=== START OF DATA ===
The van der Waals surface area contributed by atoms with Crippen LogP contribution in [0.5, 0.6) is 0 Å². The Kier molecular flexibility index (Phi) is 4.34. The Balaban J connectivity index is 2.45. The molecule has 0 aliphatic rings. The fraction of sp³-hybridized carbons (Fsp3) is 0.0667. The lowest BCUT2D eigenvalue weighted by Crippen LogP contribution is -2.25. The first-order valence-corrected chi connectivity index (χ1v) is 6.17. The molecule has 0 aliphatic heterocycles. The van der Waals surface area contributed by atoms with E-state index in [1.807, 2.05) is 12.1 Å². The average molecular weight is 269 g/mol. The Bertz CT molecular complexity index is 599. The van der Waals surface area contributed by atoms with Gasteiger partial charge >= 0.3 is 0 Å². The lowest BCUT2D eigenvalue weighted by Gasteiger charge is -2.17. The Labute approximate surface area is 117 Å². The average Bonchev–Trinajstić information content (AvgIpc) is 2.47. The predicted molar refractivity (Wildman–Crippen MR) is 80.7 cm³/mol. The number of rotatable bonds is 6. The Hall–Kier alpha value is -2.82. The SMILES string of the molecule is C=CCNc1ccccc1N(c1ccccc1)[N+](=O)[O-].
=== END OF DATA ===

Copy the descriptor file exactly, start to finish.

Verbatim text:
The van der Waals surface area contributed by atoms with Crippen LogP contribution in [0.5, 0.6) is 0 Å². The Kier molecular flexibility index (Phi) is 4.34. The Balaban J connectivity index is 2.45. The molecule has 0 aliphatic rings. The fraction of sp³-hybridized carbons (Fsp3) is 0.0667. The lowest BCUT2D eigenvalue weighted by Crippen LogP contribution is -2.25. The first-order valence-corrected chi connectivity index (χ1v) is 6.17. The molecule has 0 aliphatic heterocycles. The van der Waals surface area contributed by atoms with E-state index in [1.807, 2.05) is 12.1 Å². The average molecular weight is 269 g/mol. The Bertz CT molecular complexity index is 599. The van der Waals surface area contributed by atoms with Gasteiger partial charge >= 0.3 is 0 Å². The lowest BCUT2D eigenvalue weighted by Gasteiger charge is -2.17. The Labute approximate surface area is 117 Å². The average Bonchev–Trinajstić information content (AvgIpc) is 2.47. The predicted molar refractivity (Wildman–Crippen MR) is 80.7 cm³/mol. The number of rotatable bonds is 6. The Hall–Kier alpha value is -2.82. The SMILES string of the molecule is C=CCNc1ccccc1N(c1ccccc1)[N+](=O)[O-].